Skull base Chordoma

Chordoma is a rare tumour which is thought to arise from remnants of the embryonic notochord (cartilage). Generally, it is slow-growing, although rarely, some chordomas can be more aggressive. It can grow anywhere along the spine column. Today we will discuss skull base chordomas specifically due to the complex treatment strategy required.

Managing base of skull chordoma typically involves a multi-disciplinary approach, combining surgery and radiation therapy. The anatomy is challenging due to close-ness to critical structures like the cranial nerves, eyes and brain. Here are some key aspects of the management of base of skull chordoma:

  1. Surgery:
    • Maximal Safe Resection: The primary treatment for chordomas is surgical removal. However, complete resection can be challenging due to the tumor’s proximity to critical structures, such as the brainstem, nerves, and blood vessels.
    • Skull Base Approaches: Surgeons often use specialized skull base surgical techniques to access and remove the tumor without causing excessive damage to surrounding structures.
  2. Radiation Therapy:
    • Adjuvant Radiation: Even after surgery, residues of the tumor may remain. Adjuvant radiation therapy is suggested to target tumor cells left behind.
    • Proton Beam Therapy: Due to the location of base of skull chordomas, proton beam therapy may be preferred. Proton therapy delivers radiation more precisely, minimizing damage to surrounding healthy tissues.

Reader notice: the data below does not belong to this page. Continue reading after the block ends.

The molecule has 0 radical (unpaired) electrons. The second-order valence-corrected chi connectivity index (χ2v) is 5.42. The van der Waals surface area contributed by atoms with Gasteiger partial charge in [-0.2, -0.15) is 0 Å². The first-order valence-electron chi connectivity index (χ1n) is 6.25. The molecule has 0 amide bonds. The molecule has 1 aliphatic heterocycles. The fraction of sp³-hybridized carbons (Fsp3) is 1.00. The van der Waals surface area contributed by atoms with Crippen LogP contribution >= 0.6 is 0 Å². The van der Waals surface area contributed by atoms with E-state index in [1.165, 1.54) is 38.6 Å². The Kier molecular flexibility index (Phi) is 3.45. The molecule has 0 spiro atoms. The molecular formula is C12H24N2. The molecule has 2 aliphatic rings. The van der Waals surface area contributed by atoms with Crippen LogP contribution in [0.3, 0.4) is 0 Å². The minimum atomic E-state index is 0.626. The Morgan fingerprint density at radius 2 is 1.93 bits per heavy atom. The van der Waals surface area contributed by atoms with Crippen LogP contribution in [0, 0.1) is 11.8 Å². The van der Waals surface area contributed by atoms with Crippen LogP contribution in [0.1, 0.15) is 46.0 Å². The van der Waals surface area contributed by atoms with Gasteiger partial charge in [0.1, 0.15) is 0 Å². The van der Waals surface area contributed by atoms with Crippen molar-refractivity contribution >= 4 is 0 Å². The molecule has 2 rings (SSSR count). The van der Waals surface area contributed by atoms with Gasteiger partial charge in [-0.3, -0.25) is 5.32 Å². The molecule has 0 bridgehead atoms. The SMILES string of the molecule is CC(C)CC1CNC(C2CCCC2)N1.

Modern radiotherapy techniques, particularly with carbon or proton beam irradiation, have yielded excellent local control rates, even in the presence of large disease due to surgical challenges. There have been studies published by Japanese groups comparing carbon and proton beam. Outcomes are similar.

In this Japanese study published in 2018, both patients who had and did not have surgery were studied after treatment with carbon or proton beam therapy. At 5 years, local control was 85%, and results suggest patients who had good removal of tumour had better outcomes. In a more recent study published by doctors from the University of Florida using a more precise proton technology (pencil beam) reported that local control was 95% when patients had total removal versus 70%. There were no serious toxicities due to radiotherapy.

To coordinate efforts to manage this challenging and rare disease, large international groups have collaborated to publish guidelines for doctors. This includes the Global Chordoma Consensus and the ESTRO radiotherapy treatment guide.

We recommend engaging the neurosurgeons and radiologists, together with radiotherapy physicists to develop a robust and safe radiotherapy plan.

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